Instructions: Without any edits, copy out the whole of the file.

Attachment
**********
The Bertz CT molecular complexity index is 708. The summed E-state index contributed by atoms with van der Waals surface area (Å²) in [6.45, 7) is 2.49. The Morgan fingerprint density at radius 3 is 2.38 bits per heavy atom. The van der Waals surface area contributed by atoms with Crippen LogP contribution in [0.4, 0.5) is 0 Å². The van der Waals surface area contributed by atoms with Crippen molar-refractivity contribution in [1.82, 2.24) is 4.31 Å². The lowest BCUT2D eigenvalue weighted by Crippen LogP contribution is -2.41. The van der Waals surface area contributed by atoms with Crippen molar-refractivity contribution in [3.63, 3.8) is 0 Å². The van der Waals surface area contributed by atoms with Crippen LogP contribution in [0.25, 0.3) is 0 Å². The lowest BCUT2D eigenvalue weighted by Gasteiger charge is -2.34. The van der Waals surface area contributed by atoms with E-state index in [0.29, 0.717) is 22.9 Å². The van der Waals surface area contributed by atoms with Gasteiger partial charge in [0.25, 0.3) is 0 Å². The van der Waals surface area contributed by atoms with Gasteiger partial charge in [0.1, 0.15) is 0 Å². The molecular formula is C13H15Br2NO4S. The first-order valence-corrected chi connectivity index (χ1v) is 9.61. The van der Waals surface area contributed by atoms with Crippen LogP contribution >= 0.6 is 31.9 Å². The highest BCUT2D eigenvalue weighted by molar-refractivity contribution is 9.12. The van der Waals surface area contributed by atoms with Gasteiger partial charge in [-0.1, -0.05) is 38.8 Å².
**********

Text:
The Bertz CT molecular complexity index is 708. The summed E-state index contributed by atoms with van der Waals surface area (Å²) in [6.45, 7) is 2.49. The Morgan fingerprint density at radius 3 is 2.38 bits per heavy atom. The van der Waals surface area contributed by atoms with Crippen LogP contribution in [0.4, 0.5) is 0 Å². The van der Waals surface area contributed by atoms with Crippen molar-refractivity contribution in [1.82, 2.24) is 4.31 Å². The lowest BCUT2D eigenvalue weighted by Crippen LogP contribution is -2.41. The van der Waals surface area contributed by atoms with Crippen molar-refractivity contribution in [3.63, 3.8) is 0 Å². The van der Waals surface area contributed by atoms with Crippen LogP contribution in [0.25, 0.3) is 0 Å². The lowest BCUT2D eigenvalue weighted by Gasteiger charge is -2.34. The van der Waals surface area contributed by atoms with E-state index in [0.29, 0.717) is 22.9 Å². The van der Waals surface area contributed by atoms with Gasteiger partial charge in [0.25, 0.3) is 0 Å². The van der Waals surface area contributed by atoms with Gasteiger partial charge in [0.1, 0.15) is 0 Å². The molecular formula is C13H15Br2NO4S. The first-order valence-corrected chi connectivity index (χ1v) is 9.61. The van der Waals surface area contributed by atoms with Crippen LogP contribution >= 0.6 is 31.9 Å². The highest BCUT2D eigenvalue weighted by molar-refractivity contribution is 9.12. The van der Waals surface area contributed by atoms with Gasteiger partial charge in [-0.1, -0.05) is 38.8 Å².